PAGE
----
, Yoshimitsu Soga1
, Osamu Iida21Kokura Memorial Hospital, Kitakyushu, Japan; 2Kansai Rosai Hospital, Amagasaki, Japan.
OBJECTIVES: The objective was to investigate the long-term efficacy of FP stenting with nitinol stents for CLI.
METHODS: This study was a multicenter retrospective study. From January 2004 to December 2011, 598 consecutive patients (865 limbs; mean age 74.4±10.3 years; 61.5 % male) who underwent successful FP stenting with self-expandable nitinol stents for de novo lesions, CLI were retrospectively analyzed. Outcome measures were primary patency (PP), secondary patency (SP), overall survival (OS), amputation free survival (AFS), limb salvage (LS), major adverse cardiovascular events (MACE; all-cause death, myocardial infarction and stroke), MALE (repeat revascularization for the limb or major amputation [defined as above-the-ankle amputation]). Restenosis was defined as >2.4 of peak systolic velocity ratio by duplex or >50% stenosis by angiogram. Primary patency was defined as treated vessels without restenosis and repeat revascularization. Secondary patency was defined as target vessels that become totally occluded and are reopened by repeat revascularization.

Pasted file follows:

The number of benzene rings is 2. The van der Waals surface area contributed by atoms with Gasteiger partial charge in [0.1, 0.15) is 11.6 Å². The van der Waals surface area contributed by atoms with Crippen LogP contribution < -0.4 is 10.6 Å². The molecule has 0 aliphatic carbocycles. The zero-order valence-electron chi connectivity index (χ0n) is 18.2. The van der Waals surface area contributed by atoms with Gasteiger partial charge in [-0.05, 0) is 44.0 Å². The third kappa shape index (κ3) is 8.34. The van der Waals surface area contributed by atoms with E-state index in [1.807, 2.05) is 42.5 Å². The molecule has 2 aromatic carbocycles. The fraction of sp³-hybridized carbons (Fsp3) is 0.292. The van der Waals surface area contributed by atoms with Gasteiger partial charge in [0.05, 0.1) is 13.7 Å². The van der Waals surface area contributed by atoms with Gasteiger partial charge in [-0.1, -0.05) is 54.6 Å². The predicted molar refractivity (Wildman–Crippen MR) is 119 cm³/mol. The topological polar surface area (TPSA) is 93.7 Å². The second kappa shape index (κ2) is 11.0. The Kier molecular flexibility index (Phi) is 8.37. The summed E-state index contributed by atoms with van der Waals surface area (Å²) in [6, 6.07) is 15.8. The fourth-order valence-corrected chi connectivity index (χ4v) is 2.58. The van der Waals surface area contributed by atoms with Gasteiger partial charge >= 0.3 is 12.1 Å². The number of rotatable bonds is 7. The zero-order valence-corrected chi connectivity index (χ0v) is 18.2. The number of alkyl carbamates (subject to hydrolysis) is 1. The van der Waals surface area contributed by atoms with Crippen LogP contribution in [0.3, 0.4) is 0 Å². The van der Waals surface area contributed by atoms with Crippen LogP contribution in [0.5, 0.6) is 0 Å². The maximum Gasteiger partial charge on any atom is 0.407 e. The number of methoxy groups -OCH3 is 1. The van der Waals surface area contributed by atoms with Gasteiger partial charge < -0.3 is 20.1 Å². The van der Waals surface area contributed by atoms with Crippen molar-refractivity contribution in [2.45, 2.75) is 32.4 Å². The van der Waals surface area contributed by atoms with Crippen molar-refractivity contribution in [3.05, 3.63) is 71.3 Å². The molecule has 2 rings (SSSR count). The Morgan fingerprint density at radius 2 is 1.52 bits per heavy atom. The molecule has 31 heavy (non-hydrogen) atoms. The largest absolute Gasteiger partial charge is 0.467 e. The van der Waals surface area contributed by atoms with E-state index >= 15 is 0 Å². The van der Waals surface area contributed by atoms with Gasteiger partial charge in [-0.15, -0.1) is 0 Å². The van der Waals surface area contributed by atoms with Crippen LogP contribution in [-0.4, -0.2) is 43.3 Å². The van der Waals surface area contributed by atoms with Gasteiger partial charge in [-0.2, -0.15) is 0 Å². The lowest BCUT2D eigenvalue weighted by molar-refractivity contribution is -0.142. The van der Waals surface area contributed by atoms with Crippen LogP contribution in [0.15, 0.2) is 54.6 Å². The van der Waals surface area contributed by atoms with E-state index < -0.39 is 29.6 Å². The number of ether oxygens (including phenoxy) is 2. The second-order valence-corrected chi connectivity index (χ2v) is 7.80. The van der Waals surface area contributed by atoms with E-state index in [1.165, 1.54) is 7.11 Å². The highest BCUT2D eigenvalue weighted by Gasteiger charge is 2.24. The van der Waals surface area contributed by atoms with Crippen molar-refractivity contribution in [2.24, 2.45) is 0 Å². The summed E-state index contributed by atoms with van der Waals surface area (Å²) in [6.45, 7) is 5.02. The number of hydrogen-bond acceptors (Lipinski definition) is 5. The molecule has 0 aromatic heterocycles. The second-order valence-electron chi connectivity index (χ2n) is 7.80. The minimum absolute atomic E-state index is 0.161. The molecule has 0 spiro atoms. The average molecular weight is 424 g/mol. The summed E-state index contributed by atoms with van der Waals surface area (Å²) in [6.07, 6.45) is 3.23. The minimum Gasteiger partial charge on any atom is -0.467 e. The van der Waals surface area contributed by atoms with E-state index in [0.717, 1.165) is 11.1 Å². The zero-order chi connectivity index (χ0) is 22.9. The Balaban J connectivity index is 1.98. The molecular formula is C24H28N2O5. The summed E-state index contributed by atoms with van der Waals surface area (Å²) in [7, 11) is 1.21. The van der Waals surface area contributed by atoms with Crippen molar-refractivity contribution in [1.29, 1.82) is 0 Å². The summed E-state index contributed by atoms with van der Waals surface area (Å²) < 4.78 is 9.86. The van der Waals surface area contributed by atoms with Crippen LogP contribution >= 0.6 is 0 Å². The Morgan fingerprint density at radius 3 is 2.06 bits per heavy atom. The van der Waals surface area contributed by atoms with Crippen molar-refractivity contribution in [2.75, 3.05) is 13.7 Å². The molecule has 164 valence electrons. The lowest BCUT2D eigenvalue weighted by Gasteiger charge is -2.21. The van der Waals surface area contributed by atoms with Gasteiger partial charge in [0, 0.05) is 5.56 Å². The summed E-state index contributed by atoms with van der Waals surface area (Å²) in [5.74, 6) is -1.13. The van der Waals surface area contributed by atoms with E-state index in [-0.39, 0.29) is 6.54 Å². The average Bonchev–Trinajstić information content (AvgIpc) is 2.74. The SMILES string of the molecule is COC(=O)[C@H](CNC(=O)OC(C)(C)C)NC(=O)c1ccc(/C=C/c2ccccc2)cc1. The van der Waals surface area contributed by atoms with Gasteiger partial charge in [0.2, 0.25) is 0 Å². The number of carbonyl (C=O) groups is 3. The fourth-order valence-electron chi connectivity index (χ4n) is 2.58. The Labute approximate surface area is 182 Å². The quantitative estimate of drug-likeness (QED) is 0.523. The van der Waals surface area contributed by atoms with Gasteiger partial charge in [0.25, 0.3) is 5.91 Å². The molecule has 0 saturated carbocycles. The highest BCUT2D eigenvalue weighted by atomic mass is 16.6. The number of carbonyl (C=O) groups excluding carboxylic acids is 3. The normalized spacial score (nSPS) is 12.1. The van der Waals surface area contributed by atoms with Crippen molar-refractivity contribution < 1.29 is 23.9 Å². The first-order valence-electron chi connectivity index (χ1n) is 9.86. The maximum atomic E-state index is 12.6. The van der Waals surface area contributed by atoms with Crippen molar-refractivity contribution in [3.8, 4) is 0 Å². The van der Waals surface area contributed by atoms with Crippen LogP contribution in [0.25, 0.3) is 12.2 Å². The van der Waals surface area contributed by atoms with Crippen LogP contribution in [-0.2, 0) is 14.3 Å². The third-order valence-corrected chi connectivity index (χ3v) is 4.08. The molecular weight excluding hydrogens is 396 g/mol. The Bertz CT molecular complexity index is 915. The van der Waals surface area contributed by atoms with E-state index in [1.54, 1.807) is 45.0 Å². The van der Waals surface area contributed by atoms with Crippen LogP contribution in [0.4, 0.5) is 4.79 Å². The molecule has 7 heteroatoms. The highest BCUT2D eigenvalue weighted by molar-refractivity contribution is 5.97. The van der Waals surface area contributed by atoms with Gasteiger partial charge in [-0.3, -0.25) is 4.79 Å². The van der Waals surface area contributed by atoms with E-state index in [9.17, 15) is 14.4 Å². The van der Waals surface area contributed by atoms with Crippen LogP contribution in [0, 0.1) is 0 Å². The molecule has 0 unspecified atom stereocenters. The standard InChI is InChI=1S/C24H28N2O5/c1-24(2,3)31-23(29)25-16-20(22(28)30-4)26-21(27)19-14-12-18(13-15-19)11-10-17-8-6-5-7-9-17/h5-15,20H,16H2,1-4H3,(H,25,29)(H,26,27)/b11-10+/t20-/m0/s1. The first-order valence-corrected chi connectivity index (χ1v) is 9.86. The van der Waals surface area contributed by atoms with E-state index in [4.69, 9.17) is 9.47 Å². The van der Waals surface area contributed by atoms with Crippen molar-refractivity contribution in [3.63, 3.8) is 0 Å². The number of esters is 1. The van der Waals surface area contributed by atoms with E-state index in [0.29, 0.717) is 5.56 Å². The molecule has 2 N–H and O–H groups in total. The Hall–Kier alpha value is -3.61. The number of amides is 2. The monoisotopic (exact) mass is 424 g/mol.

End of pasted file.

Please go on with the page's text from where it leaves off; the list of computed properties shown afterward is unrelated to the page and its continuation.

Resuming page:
RESULTS: Sixty-six percent of the patients had diabetes, and 39% were on hemodialysis. The mean follow-up period was 19.1±17.2 months. PP was 77.0%, 59% and 46.7%, and SP was 93.9%, 87.9% and 80.3% at 1, 3 and 5 years, respectively. OS was 83.4%, 63.1% and 49.6%, and AFS was 78.5%, 59.9%, 46.7%, and LS was 93.3%, 90.8%, 90.8%, and freedom from MACE was 82.1%, 61.5%, 45.7%, and freedom from MALE was 77.9%, 71.9%, 48.8%, respectively. On multivariate analysis by Cox proportional hazard ratio, female gender (hazard ratio [HR], 1.4; p=0.048), body mass index (HR, 1.05; p=0.04), cilostazol administration (HR, 0.63; p=0.005), and TASC ΙΙ class C/D (HR, 1.67; p=0.007) were the independent predictors of primary patency after successful FP stenting.
CONCLUSIONS: The outcomes of CLI patients due to FP disease who underwent nitinol stent implantation were feasible, but their prognosis was poor.
AUTHOR DISCLOSURES: O. Iida: Nothing to disclose; Y. Soga: Nothing to disclose; Y. Tomoi: Nothing to disclose.
Posted April 2013